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McAllister Building

36 Milltown Boulevard, St. Stephen, New Brunswick, E3L, Canada

Formally Recognized: 2007/02/20

View of the front façade; Town of St. Stephen
McAllister Building
View of the front and side façades; Town of St. Stephen
McAllister Building
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Other Name(s)


Links and documents

Construction Date(s)


Listed on the Canadian Register: 2008/03/06

Statement of Significance

Description of Historic Place

The McAllister Building is a two-story wooden commercial building of vernacular Classic Revival architecture. It is located on Milltown Boulevard in St. Stephen.

Heritage Value

The McAllister Building is designated as a Local Historic Place for its architecture and for its association with the McAllister family.

The McAllister Building is recognized for its architecture. It is a good example of a vernacular interpretation of Classic Revival commercial architecture from the early 20th century. Besides its rectangular proportions, the building exhibits such Classic Revival elements as a balanced street-level storefront with a large cornice, a gable roof with wide moulded returned eaves and corner boards with capitals.

The McAllister Building is also recognized for its association with the McAllister family. The building was built in 1900 by John and Harrison McAllister, sons of Captain Abner McAllister, to house a store related to their gristmill enterprise. John McAllister Sr. opened a gristmill in Milltown, New Brunswick on the banks of the St. Croix River in 1803. The McAllisters exchanged hides and skins for corn, gluten, cottonseed and various seed grains. John McAllister Jr. was in charge of the feed store and Harrison the gristmill. For a number of years they produced their own breakfast cereal for sale at the store. The business was incorporated in 1939 as McAllister Bros. Ltd. Sons of John Jr., Abner “Cappy” and Fred McAllister operated the store while two other brothers Lewis and James ran the gristmill. “Cappy” McAllister and his family occupied the second floor of the McAllister Building. The business closed in 1975.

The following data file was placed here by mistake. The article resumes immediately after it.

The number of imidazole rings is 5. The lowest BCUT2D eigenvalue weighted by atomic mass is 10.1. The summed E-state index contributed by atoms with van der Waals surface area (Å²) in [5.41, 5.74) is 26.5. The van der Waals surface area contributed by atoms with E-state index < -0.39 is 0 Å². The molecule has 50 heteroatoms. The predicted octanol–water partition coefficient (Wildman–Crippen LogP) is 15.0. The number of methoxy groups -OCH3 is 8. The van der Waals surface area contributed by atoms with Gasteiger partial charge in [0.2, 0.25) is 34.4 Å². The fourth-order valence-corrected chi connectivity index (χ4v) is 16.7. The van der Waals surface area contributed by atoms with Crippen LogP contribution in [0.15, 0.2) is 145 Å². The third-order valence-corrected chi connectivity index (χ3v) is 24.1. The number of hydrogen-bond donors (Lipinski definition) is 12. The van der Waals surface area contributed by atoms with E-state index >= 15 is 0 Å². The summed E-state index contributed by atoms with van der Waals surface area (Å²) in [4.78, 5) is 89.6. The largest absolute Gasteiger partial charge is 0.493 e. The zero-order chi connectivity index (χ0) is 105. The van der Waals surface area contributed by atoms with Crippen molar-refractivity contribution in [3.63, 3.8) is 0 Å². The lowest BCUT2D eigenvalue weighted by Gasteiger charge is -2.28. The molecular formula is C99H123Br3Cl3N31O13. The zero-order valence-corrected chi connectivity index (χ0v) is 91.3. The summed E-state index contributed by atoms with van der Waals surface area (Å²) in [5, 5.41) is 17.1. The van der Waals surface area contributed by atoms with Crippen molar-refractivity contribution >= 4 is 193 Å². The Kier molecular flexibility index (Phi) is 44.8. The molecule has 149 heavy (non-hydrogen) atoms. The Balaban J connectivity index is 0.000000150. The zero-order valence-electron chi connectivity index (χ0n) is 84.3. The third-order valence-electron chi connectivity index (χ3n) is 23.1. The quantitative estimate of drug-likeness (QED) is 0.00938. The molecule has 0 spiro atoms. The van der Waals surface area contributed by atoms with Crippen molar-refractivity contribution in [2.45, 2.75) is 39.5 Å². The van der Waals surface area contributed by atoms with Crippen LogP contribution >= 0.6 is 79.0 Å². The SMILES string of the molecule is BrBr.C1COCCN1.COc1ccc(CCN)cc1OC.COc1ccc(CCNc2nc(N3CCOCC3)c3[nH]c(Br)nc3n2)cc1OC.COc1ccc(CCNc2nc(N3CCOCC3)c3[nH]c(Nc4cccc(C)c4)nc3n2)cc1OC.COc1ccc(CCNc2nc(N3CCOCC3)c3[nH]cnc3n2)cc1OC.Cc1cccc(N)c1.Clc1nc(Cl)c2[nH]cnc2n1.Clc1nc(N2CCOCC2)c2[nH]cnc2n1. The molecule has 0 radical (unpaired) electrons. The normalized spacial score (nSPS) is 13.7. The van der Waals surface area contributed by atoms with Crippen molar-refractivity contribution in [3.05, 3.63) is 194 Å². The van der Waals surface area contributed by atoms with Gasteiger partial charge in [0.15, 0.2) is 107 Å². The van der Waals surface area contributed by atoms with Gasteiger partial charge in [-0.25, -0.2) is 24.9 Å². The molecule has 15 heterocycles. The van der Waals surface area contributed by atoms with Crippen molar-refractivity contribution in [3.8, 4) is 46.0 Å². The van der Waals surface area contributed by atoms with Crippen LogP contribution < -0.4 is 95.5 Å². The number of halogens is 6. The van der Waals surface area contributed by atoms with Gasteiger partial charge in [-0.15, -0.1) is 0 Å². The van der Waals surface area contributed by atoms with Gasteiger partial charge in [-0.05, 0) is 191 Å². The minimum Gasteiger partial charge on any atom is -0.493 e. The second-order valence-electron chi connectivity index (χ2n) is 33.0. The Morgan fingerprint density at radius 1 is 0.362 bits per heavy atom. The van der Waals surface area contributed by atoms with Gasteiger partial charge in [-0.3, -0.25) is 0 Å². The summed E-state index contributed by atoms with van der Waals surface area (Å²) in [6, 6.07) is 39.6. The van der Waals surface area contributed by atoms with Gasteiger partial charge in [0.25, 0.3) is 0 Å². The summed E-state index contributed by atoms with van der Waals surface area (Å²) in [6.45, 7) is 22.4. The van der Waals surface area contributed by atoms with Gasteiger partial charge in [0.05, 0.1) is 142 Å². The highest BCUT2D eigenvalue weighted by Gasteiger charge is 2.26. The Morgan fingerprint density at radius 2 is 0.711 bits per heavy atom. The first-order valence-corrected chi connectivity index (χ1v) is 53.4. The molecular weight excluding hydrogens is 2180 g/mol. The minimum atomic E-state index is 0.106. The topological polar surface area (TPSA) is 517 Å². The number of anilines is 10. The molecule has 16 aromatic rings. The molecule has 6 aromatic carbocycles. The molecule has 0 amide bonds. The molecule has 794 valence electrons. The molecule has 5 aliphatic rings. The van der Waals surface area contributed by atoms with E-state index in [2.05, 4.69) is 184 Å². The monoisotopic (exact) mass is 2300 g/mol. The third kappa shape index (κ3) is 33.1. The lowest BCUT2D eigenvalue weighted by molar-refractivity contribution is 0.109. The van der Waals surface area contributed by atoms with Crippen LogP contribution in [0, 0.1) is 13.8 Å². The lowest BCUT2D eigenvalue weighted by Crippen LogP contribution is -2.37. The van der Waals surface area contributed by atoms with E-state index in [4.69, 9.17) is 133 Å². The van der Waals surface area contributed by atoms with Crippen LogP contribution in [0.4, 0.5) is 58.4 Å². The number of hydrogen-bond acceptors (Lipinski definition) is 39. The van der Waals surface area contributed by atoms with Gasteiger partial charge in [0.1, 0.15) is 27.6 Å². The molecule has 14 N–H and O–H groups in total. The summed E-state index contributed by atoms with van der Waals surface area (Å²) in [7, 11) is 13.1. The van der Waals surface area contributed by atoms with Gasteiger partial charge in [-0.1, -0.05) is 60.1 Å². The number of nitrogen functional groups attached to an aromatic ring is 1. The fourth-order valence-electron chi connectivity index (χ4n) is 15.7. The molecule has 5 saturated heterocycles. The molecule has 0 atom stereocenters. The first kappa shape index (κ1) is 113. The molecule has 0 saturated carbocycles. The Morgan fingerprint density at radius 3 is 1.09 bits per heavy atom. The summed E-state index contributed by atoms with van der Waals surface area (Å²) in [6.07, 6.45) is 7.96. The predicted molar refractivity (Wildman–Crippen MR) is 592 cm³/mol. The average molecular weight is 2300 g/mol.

Source: St. Stephen Town Hall - Historic Places File “McAllister Building”

Character-Defining Elements

The character-defining elements that describe the vernacular Classic Revival commercial architecture of the McAllister Building include:
- rectangular two-storey massing;
- clapboard siding;
- regular fenestration of rectangular double sash windows;
- medium-pitched gable roof with moulded returned eaves;
- corner boards with capitals;
- balance street-level storefront with large moulded cornice;
- wide display windows.



New Brunswick

Recognition Authority

Local Governments (NB)

Recognition Statute

Local Historic Places Program

Recognition Type

Municipal Register of Local Historic Places

Recognition Date


Historical Information

Significant Date(s)


Theme - Category and Type

Developing Economies
Trade and Commerce
Expressing Intellectual and Cultural Life
Architecture and Design

Function - Category and Type


Commerce / Commercial Services
Office or Office Building


Commerce / Commercial Services
Shop or Wholesale Establishment

Architect / Designer



John & Harrison McAllister

Additional Information

Location of Supporting Documentation

St. Stephen Town Hall - Historic Places File "McAllister Building"

Cross-Reference to Collection

Fed/Prov/Terr Identifier




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